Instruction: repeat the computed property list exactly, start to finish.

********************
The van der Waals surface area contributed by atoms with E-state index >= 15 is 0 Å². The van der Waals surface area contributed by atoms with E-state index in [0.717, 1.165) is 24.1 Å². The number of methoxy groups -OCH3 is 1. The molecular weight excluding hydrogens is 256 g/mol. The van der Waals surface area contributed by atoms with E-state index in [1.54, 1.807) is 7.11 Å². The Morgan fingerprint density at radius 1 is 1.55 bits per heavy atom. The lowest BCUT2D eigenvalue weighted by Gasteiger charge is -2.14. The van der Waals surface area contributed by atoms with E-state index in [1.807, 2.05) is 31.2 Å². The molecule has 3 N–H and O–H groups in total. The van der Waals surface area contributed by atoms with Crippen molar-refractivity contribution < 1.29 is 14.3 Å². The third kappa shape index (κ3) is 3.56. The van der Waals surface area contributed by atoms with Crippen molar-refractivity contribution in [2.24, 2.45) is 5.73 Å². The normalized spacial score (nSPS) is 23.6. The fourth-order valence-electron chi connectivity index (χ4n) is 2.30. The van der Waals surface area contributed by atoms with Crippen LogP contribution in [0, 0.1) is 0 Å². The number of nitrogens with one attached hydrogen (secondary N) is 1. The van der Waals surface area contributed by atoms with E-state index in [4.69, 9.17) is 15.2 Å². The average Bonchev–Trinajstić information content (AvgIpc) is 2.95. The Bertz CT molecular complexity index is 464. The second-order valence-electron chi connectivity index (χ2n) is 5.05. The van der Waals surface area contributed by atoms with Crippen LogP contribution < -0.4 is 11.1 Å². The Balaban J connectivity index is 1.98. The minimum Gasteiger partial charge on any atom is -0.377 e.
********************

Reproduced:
The van der Waals surface area contributed by atoms with E-state index >= 15 is 0 Å². The van der Waals surface area contributed by atoms with E-state index in [0.717, 1.165) is 24.1 Å². The number of methoxy groups -OCH3 is 1. The molecular weight excluding hydrogens is 256 g/mol. The van der Waals surface area contributed by atoms with E-state index in [1.54, 1.807) is 7.11 Å². The Morgan fingerprint density at radius 1 is 1.55 bits per heavy atom. The lowest BCUT2D eigenvalue weighted by Gasteiger charge is -2.14. The van der Waals surface area contributed by atoms with E-state index in [1.807, 2.05) is 31.2 Å². The molecule has 3 N–H and O–H groups in total. The van der Waals surface area contributed by atoms with Crippen molar-refractivity contribution < 1.29 is 14.3 Å². The third kappa shape index (κ3) is 3.56. The van der Waals surface area contributed by atoms with Crippen molar-refractivity contribution in [2.24, 2.45) is 5.73 Å². The normalized spacial score (nSPS) is 23.6. The fourth-order valence-electron chi connectivity index (χ4n) is 2.30. The van der Waals surface area contributed by atoms with Crippen LogP contribution in [0, 0.1) is 0 Å². The number of nitrogens with one attached hydrogen (secondary N) is 1. The van der Waals surface area contributed by atoms with E-state index in [4.69, 9.17) is 15.2 Å². The average Bonchev–Trinajstić information content (AvgIpc) is 2.95. The Bertz CT molecular complexity index is 464. The second-order valence-electron chi connectivity index (χ2n) is 5.05. The van der Waals surface area contributed by atoms with Crippen LogP contribution < -0.4 is 11.1 Å². The Balaban J connectivity index is 1.98. The minimum Gasteiger partial charge on any atom is -0.377 e.